I am not one of those people who bask in togetherness, twinkle lights, and delicious feasts from November-December. Unfortunately, my holiday season isn't like a Nancy Meyers movie. Instead of eating canapés in beautiful houses and engaging in sparkling conversation, I get to hang out with racist relatives I have nothing in common with and consume sad, inedible food. I miss the days of my youth when I could sit on the couch and read a book without offending anyone. As a kid, I got away with this behavior because everyone chalked it up to quirky precociousness. If I did it now, they would think I'm an asshole. Although... I'm pretty sure they already think I'm an asshole, so maybe I should stop trying to be polite and give it a shot.

Picture this scene from "Moonrise Kingdom," but far less picturesque.

This Thanksgiving, however, I managed to avoid obligatory family torture! My boyfriend was on a 24-hour call the day before, but had Thanksgiving Day off, and I didn't want to leave him alone in Ann Arbor to celebrate the holiday with our cats (at least, this is the excuse I gave people). So instead of driving home to the Pittsburgh area on Wednesday, I curled up on my couch and watched three episodes of "The Marvelous Mrs. Maisel." Over the next two weeks, I finished the rest.

At a time when my depression usually kicks into full gear, this show is exactly what I needed. It's fast-paced, fun, sharp, and audacious. It inspired me to wet set my hair! (I tried last week and unfortunately, it did not turn out like Midge's.) It's feel-good television that is expertly executed and not at all schlocky. It isn't perfect, but it's immensely enjoyable if you suspend your disbelief.

I wish I had the time to write about every episode (and maybe I will at some point), but for now, I leave you with my overarching thoughts about Season 1.

Like a cracked out, 1950's, NYC "Gilmore Girls" with a less eccentric group of townies, dirtier jokes, and higher production value. If you like Amy Sherman-Palladino's vision and writing, you'll like this show. Midge Maisel (Rachel Brosnahan) is potentially even more self-absorbed and headstrong than Lorelai Gilmore (Lauren Graham), but I also find her infinitely more likable. Women in the 1950s needed to fight tooth and nail for their autonomy and even harder for their passions, so I give Midge a free pass on many of her selfish character traits.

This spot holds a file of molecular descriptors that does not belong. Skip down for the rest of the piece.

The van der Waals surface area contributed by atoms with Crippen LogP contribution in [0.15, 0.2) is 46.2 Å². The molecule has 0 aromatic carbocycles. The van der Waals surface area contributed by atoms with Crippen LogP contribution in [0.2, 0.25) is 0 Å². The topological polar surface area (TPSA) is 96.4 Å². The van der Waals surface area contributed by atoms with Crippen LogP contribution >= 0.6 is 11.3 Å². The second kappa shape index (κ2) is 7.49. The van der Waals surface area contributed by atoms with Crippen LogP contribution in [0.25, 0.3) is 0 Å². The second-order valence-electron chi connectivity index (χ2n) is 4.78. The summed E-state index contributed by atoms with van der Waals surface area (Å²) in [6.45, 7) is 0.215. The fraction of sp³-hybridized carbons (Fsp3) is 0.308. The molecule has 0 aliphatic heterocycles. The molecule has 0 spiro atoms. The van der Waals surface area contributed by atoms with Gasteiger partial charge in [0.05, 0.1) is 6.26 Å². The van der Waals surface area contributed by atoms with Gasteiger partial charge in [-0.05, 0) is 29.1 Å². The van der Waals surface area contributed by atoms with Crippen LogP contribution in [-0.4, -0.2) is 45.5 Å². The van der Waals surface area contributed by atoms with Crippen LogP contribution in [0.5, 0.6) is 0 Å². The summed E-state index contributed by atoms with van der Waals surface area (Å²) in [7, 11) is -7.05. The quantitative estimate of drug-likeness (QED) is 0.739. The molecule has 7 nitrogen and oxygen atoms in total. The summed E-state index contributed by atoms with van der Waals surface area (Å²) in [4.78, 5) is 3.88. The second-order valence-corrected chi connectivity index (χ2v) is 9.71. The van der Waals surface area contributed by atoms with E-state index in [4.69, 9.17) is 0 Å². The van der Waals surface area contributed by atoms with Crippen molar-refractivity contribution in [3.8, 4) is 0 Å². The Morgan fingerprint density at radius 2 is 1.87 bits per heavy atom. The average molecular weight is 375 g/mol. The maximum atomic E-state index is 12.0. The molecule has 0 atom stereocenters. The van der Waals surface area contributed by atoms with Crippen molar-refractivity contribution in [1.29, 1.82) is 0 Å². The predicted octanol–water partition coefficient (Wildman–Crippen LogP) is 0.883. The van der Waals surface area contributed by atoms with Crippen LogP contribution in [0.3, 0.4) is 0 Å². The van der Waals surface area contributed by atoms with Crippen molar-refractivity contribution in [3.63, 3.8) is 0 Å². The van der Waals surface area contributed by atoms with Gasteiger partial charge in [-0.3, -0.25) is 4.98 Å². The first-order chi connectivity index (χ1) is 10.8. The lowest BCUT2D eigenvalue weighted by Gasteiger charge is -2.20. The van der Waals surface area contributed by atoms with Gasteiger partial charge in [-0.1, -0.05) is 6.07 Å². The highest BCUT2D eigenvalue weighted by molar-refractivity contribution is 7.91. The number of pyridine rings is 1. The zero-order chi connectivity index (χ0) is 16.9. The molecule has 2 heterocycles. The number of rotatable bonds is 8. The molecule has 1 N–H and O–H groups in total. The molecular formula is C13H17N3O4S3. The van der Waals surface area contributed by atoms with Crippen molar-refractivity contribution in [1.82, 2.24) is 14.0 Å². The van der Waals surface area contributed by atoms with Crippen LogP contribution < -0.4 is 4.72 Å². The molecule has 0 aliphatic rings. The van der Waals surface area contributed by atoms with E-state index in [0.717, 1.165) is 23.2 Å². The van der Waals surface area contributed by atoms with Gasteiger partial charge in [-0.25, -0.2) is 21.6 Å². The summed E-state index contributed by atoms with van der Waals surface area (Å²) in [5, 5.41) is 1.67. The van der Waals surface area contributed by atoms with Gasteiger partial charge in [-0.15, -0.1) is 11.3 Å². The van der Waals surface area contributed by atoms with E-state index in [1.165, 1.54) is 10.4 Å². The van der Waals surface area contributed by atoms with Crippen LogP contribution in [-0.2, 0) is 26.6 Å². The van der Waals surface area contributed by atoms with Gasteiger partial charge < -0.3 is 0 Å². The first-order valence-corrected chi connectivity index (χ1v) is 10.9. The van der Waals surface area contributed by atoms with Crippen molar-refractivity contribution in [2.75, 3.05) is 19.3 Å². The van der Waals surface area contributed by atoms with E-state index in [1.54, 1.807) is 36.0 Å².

Best time to watch:
On the couch with a glass of wine, Chinese takeout, and a fluffy blanket. If you're lucky enough to live close to your mom or childhood bff, you should strongly consider watching with them, too. My mom has only seen the first episode, so I'll probably re-watch the rest of Season 1 with her when I go home for Christmas this week.

Worst time to watch:
Do NOT watch with your boyfriend, especially if he's an asshole who says things like, "no one talks like this in real life," or "this show isn't funny." As you may know, my boyfriend routinely rags on "Gilmore Girls," which is usually cute but sometimes irritates me. I watched this show alone because I suspected he would ruin it for me with his inane commentary. He overhead a few snippets of episode four and my fears were confirmed, so I made him gtfo.

I also don't recommend binge watching this. There are only eight episodes and it's so good that you will be heartbroken when it ends. The fast pacing and relatively formulaic plot also start to get annoying if you watch more than two episodes in a row. Limit yourself to one or two episodes per day for maximum satisfaction.

Where to watch:
Amazon Prime.

Quick summary:
Midge Maisel is a twenty-six-year-old 1950s housewife, living on NYC's Upper West Side with her husband Joel (Michael Zegen) and two children. Joel has an office job by day, but tries his hand at stand up comedy at the West Village Gaslight by night. He's a stiff, stale, awkward comic, but Midge is endlessly supportive and wonderful, helping him with his sets and making brisket to bribe the bookers into giving him better time slots. When Midge finds out that Joel is having an affair with his secretary (and stealing his comedy act from Bob Newhart), she drinks a bottle of kosher wine, marches down to the Gaslight in her nightgown, and does a ballsy set that ends with her arrest. And just like that, a star is fucking born.


Sherman-Palladino universe crossover:

  • Alex Borstein - Drella and Miss Celine in "Gilmore Girls," Sweetie Cramer in "Bunheads," and Susie Meyerson in "The Marvelous Mrs. Maisel"
  • Bailey De Young - Ginny from "Bunheads," Heidi from "Gilmore Girls: A Year in the Life," and Imogene in "MMM"
  • Jane Lynch - a nurse in Season 1 of "GG" and Sophie Lennon in "MMM"
  • Sam Phillips - composed the score for "GG," "AYitL," "Bunheads," and three episodes of "MMM"
  • Sheila R. Lawrence - produced and wrote episodes for all Sherman-Palladino shows (sans "AYitL")

NYC locations you can visit

  • Kettle of Fish Bar. Back in the day, it used to be right next to the Gaslight Cafe, but it has moved multiple times over the years and is currently a Packers Bar, located at 59 Christopher St.
  • The Village Vanguard at 179 7th Ave. S. Midge goes to see Lenny Bruce open for a jazz band at this club. I saw The Bad Plus here when I first moved to NYC and it was a great experience. I stood by the bar, pressed up against some random man's ballsack, but I still give the night 10/10.
  • The Music Inn at 169 W. 4th St. I can't personally vouch for this place, but the Internet says some nice things about their basement vinyl selection. Midge goes here on multiple occasions to buy comedy albums.